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Hormones and Diabetes
The “androgen hormone testosterone” is crucial during puberty in men. It kindles “muscle and hair development, voice changes and genital development”. This hormone is also important in a man’s life, supports sperm formation and maintains the charisma (Harder and Sumerau, 2018). Women also produce very low levels of testosterone, which helps maintain hormonal parity, especially after menopause. A recent review showed that there is a link “between this hormone and the development of type 2 diabetes in men”, with lower “testosterone levels” being at higher risk. On the other hand, it was found that women with elevated testosterone levels in the blood are at greater risk (Suzuki and Bonner, 2017).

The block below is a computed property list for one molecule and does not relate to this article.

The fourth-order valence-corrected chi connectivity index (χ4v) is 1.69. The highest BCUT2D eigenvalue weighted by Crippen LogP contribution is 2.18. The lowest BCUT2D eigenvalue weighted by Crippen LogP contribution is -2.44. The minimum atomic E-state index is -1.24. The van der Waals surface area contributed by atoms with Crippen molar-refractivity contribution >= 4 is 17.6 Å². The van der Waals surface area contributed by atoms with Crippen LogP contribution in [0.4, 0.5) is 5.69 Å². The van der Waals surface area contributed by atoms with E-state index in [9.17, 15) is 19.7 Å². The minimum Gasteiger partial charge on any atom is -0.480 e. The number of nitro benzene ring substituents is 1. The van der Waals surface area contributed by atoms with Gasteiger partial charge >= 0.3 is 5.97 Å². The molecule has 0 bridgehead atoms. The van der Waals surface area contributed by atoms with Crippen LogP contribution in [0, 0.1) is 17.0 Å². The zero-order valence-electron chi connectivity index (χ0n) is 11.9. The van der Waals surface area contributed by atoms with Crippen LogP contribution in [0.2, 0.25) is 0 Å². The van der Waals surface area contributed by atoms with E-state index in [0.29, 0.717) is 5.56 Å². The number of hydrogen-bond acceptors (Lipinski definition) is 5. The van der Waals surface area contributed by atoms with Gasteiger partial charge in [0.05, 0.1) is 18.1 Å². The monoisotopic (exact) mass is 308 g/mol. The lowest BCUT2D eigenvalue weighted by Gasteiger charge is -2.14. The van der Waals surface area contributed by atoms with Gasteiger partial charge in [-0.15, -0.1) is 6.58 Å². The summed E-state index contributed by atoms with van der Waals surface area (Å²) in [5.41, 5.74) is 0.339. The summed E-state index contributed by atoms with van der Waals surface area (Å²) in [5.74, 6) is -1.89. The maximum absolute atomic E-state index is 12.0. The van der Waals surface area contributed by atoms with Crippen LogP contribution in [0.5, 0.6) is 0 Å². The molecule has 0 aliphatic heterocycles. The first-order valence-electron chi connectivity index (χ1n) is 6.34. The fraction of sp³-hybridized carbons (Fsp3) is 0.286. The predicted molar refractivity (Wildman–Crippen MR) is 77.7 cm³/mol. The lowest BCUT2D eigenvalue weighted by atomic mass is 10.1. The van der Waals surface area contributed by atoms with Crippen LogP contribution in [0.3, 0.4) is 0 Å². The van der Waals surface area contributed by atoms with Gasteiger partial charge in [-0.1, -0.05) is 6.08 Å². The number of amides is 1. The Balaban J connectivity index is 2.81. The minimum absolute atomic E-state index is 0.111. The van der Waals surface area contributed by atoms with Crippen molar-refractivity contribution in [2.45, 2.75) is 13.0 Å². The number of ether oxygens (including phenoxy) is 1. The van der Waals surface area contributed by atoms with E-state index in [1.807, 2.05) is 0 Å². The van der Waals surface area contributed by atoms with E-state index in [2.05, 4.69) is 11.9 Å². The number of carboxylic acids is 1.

Testosterone is associated with the certification of fats. There are “two exclusive types of fat deposition, subcutaneous and instinctive,” which vary from area to area, the former being outside the body and around the organs. “Type 2 diabetes” is directly related to an increased risk of fat instinct. The review also showed that “low testosterone levels” in men can instinctively certify fat, “leading to type 2 diabetes”. This is particularly stressful since 1/6 of all men have low testosterone levels, which causes unprotected muscle growth and increased fat accumulation, as well as an emotional increase in the risk of diabetes